This is “Subgame Perfection”, section 16.5 from the book Beginning Economic Analysis (v. 1.0).
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So far, we have considered only games that are played simultaneously. Several of these games—notably the price cutting and apartment cleaning games—are actually played over and over again. Other games, like the bank location game, may only be played once, but nevertheless are played over time. Recall the bank location game, as illustrated once again in Figure 16.27 "Bank location game revisited".
Figure 16.27 Bank location game revisited
If neither city offered a Rebate, then Los Angeles won the bidding. So suppose that, instead of the simultaneous move game, first New York City decided whether to offer a Rebate, and then Los Angeles could decide to offer a Rebate. This sequential structure leads to a game that looks like Figure 16.28 "Sequential bank location (NYC payoff listed first)".
In this game, NYC makes the first move and chooses Rebate (to the left) or No Rebate (to the right). If NYC chooses Rebate, LA can then choose Rebate or None. Similarly, if NYC chooses No Rebate, LA can choose Rebate or None. The payoffs [using the standard of (LA, NYC) ordering] are written below the choices.
Figure 16.28 Sequential bank location (NYC payoff listed first)
What NYC would like to do depends upon what NYC believes LA will do. What should NYC believe about LA? (Boy, does that rhetorical question suggest a lot of facetious answers.) The natural belief is that LA will do what is in LA’s best interest. This idea—that each stage of a dynamic game is played in an optimal way—is called subgame perfectionThe idea that every stage of a dynamic game is played in an optimal way..
Subgame perfection requires each player to act in its own best interest, independent of the history of the game.Subgame perfection was introduced by Nobel laureate Reinhard Selten (1930–). This seems very sensible and, in most contexts, it is sensible. In some settings, it may be implausible. Even if I see a player make a particular mistake three times in a row, subgame perfection requires that I must continue to believe that that player will not make the mistake again. Subgame perfection may be implausible in some circumstances, especially when it pays to be considered somewhat crazy.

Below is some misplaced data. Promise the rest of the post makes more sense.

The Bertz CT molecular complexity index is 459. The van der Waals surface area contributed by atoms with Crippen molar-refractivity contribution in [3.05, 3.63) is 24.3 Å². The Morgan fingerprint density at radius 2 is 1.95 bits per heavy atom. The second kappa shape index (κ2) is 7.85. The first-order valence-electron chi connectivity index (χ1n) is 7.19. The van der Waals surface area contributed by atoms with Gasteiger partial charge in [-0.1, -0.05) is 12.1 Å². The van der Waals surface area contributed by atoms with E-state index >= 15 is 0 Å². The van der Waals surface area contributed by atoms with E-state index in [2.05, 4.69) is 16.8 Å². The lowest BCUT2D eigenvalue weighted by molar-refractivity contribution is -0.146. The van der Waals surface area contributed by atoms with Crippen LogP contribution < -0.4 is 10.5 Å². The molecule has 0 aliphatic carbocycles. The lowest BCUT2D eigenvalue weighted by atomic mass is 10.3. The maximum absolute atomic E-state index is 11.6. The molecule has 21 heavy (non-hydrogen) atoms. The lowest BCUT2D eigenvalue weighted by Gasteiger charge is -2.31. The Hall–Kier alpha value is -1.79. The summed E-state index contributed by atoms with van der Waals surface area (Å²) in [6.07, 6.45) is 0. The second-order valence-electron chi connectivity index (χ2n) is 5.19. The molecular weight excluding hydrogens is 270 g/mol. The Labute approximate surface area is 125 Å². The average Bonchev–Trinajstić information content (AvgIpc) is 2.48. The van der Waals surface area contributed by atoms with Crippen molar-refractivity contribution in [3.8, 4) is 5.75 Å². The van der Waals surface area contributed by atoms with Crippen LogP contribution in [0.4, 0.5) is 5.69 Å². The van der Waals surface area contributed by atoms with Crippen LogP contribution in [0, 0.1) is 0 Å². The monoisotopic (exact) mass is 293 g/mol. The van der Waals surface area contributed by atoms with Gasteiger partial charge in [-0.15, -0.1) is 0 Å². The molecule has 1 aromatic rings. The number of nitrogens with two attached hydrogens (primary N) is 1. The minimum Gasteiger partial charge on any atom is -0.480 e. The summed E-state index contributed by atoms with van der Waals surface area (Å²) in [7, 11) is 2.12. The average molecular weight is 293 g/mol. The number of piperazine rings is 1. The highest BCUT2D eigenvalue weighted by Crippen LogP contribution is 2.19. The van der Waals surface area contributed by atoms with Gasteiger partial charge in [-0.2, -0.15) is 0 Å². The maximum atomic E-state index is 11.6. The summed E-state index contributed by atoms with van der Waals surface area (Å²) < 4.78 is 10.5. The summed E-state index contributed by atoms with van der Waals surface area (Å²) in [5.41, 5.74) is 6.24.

In the example, subgame perfection requires LA to offer a Rebate when NYC does (since LA gets 20 by rebating vs. 10), and to not offer a Rebate when NYC doesn’t. This is illustrated in the game, as shown in Figure 16.29 "Subgame perfection", using arrows to indicate LA’s choices. In addition, the actions that LA won’t choose have been recolored in a light gray.
Once LA’s subgame perfection choices are taken into account, NYC is presented with the choice of offering a Rebate, in which case it gets 0, or not offering a Rebate, in which case it gets 10. Clearly the optimal choice for NYC is to offer No Rebate, in which case LA doesn’t either; and the result is 30 for LA, and 10 for NYC.
Dynamic games are generally “solved backward” in this way. That is, first establish what the last player does, then figure out—based upon the last player’s expected behavior—what the penultimate player does, and so on.
Figure 16.29 Subgame perfection
We’ll consider one more application of subgame perfection. Suppose, in the game “avoiding Rocky,” that Rocky is actually stalking you and can condition his choice on your choice. Then you might as well go to the party you like best, because Rocky is going to follow you wherever you go. This is represented in Figure 16.30 "Can’t avoid Rocky".
Figure 16.30 Can’t avoid Rocky
Since Rocky’s optimal choice eliminates your best outcomes, you make the best of a bad situation by choosing Party 1. Here, Rocky has a second mover advantageSituation in which choosing second is better than choosing simultaneously.: Rocky’s ability to condition on your choice means that by choosing second he does better than he would do in a simultaneous game. In contrast, a first mover advantageSituation in which choosing first is better than choosing simultaneously. is a situation where choosing first is better than choosing simultaneously. First mover advantages arise when going first influences the second mover advantageously.
What payoffs would players receive if they played this two-player sequential game below? Payoffs are listed in parentheses, with Player 1’s payoffs always listed first. (Note that choosing “in” allows the other player to make a decision, while choosing “out” ends the game.)
Consider the following game: